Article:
Believing in yourself has incredible power. Before you start believing in yourself you have to know who you really are: your strengths and flaws. You recognize the uniqueness of your own beauty in your body, your mind and your character. You accept them, believe in them and act them. At the same time you have to remember that you can take your strengths to a higher level and improve some of your flaws. You are a Work in progress though you can never be perfect for perfection is for God only.
When you feel good about whom you are, you behave accordingly. You consider yourself worthy and valuable and being yourself other than pretending to be anyone else is the most natural thing for you to do. It is spontaneous and very liberating.
As children, it is appropriate to learn to fit in the world around us starting from the family, school, workplace and then the community. We fall into predictable roles which may even come to define us.
As we continue to grow, we become more honest and authentic wherever we are. We learn to assert our desires and wishes. Most times this comes at a cost to us; we may lose friends, jobs or other positions in society.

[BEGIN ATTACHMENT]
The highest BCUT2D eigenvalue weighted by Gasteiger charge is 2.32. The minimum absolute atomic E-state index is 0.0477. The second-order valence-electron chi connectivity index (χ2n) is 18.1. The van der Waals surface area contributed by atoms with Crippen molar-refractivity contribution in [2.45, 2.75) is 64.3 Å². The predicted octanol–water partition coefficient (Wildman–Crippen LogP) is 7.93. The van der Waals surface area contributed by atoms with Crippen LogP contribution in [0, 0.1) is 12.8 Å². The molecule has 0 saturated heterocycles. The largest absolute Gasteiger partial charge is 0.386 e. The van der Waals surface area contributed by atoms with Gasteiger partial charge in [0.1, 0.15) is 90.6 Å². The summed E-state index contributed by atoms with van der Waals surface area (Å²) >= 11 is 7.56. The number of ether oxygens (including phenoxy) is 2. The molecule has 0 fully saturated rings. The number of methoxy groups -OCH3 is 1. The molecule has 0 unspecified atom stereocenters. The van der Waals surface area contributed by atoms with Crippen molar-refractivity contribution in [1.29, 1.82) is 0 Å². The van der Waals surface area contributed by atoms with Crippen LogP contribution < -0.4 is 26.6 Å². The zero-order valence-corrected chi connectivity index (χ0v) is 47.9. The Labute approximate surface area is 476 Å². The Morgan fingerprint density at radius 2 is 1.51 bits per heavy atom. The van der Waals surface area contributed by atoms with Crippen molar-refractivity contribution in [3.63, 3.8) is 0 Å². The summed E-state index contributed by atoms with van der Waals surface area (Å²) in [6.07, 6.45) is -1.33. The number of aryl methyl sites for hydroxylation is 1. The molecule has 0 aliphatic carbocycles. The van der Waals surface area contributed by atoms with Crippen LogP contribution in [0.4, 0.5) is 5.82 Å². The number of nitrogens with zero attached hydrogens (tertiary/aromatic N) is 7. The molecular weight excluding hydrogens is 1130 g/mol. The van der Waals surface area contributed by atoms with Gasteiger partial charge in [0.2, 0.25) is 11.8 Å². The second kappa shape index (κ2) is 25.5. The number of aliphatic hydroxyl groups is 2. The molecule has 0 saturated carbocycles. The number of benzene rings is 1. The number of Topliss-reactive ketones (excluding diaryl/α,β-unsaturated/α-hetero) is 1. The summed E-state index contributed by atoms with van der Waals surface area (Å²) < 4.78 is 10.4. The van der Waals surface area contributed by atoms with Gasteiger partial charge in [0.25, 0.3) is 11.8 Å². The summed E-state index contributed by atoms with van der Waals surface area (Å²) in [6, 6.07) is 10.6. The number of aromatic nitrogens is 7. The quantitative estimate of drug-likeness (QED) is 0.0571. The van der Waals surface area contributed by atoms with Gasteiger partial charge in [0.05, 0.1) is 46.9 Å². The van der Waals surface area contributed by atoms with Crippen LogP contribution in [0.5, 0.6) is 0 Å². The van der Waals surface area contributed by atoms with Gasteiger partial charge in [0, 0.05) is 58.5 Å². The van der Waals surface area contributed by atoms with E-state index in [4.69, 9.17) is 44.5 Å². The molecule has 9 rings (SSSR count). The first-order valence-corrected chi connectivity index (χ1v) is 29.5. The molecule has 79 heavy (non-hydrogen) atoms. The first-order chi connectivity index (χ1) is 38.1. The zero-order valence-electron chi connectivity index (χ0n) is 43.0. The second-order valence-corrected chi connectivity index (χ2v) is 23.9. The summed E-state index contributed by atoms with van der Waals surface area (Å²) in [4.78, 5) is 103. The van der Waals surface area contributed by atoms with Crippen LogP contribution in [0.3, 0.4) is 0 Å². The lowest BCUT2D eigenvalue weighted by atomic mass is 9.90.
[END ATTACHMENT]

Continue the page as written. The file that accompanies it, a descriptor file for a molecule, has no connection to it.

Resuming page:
Studies by psychologists indicate that some of us are naturally confident but the majority is not. They also indicate that being confident can be learned and mastered like any other skill. I think some of us can remember a BBC Prime show about dating run by two relationships psychologists in 2000s. They would coach men and women to become suitable prospective partners who could take on committed intimate relationships or marriage.
It all boiled down to making them feel more confident in whom they were. They simply did it by teaching them to identify the positive things in themselves and focus on them, to be assertive and to present themselves with a positive image to the world.
I was fortunate to be brought up by a father who hardly knew anything about psychology but taught all his children how to be confident from a tender age. Later he had explained to us that confident people normally got what they wanted out of life.
He instilled it in us that we were worthy and valuable and therefore had to look whom we were. When talking to people he advised us look them straight in the eye and boldly say what we wanted to say. He taught us that it was better to admit that you did not know what was being talked about other than to pretend to know.He taught us to give a firm handshake and to hold our heads tall. He always affirmed us but at the same time gave us healthy criticism.